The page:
One Act of Kindness
K-9 for Kids begins on Ground Zero
In 2001, twelve-year-old Michele Kidd organized a grassroots crusade. It encouraged kids across America to demonstrate their gratitude to those on Ground Zero by making handmade heart pins with a ribbon. The story received local newspaper coverage in her Midwestern community. Within days, Michele’s pins with red, white and blue ribbon became a national symbol of unity.
Michele’s pins became a national symbol of unity
Katie ~ West Virginia
“I was overcome by what had happened on September 11th and wanted to help in some way. These heart pins are a symbol of my love to you, our country and those that lost their lives. Every pin is handmade. Each is a token of love sent from the hearts of thousands of kids like me . . . all across America. I feel like this tragic time has brought us closer together. Thanks for helping me.”
Michele with Nikie and Battalion Chief Werner
FDNY Ladder Company 10-10
On October 6, 2001, the live search on Ground Zero came to an end. Search would continue, but now for recovery.
Lisa Gallo of Brooklyn, New York lost her brother. Lisa came to St. Paul’s Chapel with a photo of Cono. The historic Chapel became a gathering place . . . and on this final day of rescue, there may be a chance that someone going on Ground Zero to work would recognize the photo.
Nikie was laying on his side in front of the Chapel. Protective boots were being put on his paws. Lisa, was a teacher at P.S. 132 in Brooklyn. She knelt down and spent personal moments with Nikie. I looked at the photo of Cono. Lisa saw Nikie’s credentials with his name. A few weeks later she sent a letter to “Nikie Ground Zero” asking if he would come visit the children in her school. The visit was a wonderful and uplifting day . . . both for the children and Nikie.
Word spread quickly among New York City school children and teachers. Soon, Nikie was invited to public schools in all five boroughs. Over several months he visited over 4,000 children and the visits became part of the K-9 for Kids program.
Children across America do Acts of Kindness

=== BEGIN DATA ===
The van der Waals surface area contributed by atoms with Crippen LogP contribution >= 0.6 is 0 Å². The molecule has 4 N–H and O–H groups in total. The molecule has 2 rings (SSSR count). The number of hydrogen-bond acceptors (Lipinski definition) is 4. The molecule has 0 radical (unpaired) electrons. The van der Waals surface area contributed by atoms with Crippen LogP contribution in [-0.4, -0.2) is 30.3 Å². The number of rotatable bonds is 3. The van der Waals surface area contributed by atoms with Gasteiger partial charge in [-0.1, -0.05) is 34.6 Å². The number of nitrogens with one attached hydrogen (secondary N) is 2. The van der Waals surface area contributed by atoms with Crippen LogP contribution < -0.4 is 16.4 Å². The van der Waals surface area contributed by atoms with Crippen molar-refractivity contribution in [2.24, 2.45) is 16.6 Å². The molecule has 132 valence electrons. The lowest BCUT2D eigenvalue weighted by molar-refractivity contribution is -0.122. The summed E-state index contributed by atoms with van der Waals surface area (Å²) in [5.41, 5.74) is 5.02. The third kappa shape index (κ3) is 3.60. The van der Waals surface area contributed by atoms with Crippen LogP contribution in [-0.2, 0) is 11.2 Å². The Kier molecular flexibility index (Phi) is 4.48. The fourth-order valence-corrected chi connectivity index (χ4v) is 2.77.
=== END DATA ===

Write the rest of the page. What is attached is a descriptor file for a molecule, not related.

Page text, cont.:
Special K-9 for Kids pins were designed by K-9 Disaster Relief. Thousands have been given to children affected by disasters, school shootings and traumatic incidents. There is no membership ~ children are encouraged to help others and perform Acts of Kindness.
K-9 Chance ~ Sandy Hook Fire & Rescue
December 14, 2015 was the third anniversary of the horrific shootings at the Sandy Hook Elementary School in Newtown, CT.
K-9 Disaster Relief, through its K-9 for Kids program, continues it’s work to help children, teachers, families and caregivers.
St. Rose of Lima Church ~ 2014
The day of the Sandy Hook shootings is referred to by many families as their 12/14. That moment in time is one filled with both quiet moments and emotional grief. A former Sandy Hook Elementary School student launched an annual series of remembrances to honor the 20 children and six educators who were fatally shot. One is the “26 Days of Kindness,” which encourages performing a charitable act in the spirit of each life lost on 12/14.
K-9 Disaster Relief through its “K-9 for Kids” outreach program launched a new initiative inspired by the
“Be Kind ~ Ben’s Bells” project in Newtown, CT
Like K-9 for Kids, the Ben’s Bells Organization aims to inspire, educate & motivate each other to realize the impact of international kindness & to empower individuals to act according to that awareness.
#K9ActsOfKindness is the new K-9 Disaster Relief outreach program. It and embraces the mission statement of Bensbells.org